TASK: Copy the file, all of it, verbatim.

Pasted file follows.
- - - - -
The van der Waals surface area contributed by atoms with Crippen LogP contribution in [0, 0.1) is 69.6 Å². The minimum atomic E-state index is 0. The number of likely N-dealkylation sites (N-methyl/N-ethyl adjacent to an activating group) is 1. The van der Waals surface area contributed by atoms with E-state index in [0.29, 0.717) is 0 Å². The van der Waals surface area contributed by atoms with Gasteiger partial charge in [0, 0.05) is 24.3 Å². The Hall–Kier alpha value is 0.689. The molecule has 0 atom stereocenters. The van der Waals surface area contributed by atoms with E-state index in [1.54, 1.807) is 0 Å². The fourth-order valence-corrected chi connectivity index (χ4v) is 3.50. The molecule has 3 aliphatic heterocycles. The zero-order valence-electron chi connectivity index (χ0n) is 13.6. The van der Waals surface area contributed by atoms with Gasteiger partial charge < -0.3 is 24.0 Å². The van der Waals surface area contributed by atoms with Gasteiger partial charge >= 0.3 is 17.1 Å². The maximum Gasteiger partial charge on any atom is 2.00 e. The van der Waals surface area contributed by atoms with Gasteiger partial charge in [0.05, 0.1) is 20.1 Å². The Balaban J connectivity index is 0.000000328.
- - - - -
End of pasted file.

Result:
The van der Waals surface area contributed by atoms with Crippen LogP contribution in [0, 0.1) is 69.6 Å². The minimum atomic E-state index is 0. The number of likely N-dealkylation sites (N-methyl/N-ethyl adjacent to an activating group) is 1. The van der Waals surface area contributed by atoms with E-state index in [0.29, 0.717) is 0 Å². The van der Waals surface area contributed by atoms with Gasteiger partial charge in [0, 0.05) is 24.3 Å². The Hall–Kier alpha value is 0.689. The molecule has 0 atom stereocenters. The van der Waals surface area contributed by atoms with E-state index in [1.54, 1.807) is 0 Å². The fourth-order valence-corrected chi connectivity index (χ4v) is 3.50. The molecule has 3 aliphatic heterocycles. The zero-order valence-electron chi connectivity index (χ0n) is 13.6. The van der Waals surface area contributed by atoms with Gasteiger partial charge < -0.3 is 24.0 Å². The van der Waals surface area contributed by atoms with Gasteiger partial charge >= 0.3 is 17.1 Å². The maximum Gasteiger partial charge on any atom is 2.00 e. The van der Waals surface area contributed by atoms with Gasteiger partial charge in [0.05, 0.1) is 20.1 Å². The Balaban J connectivity index is 0.000000328.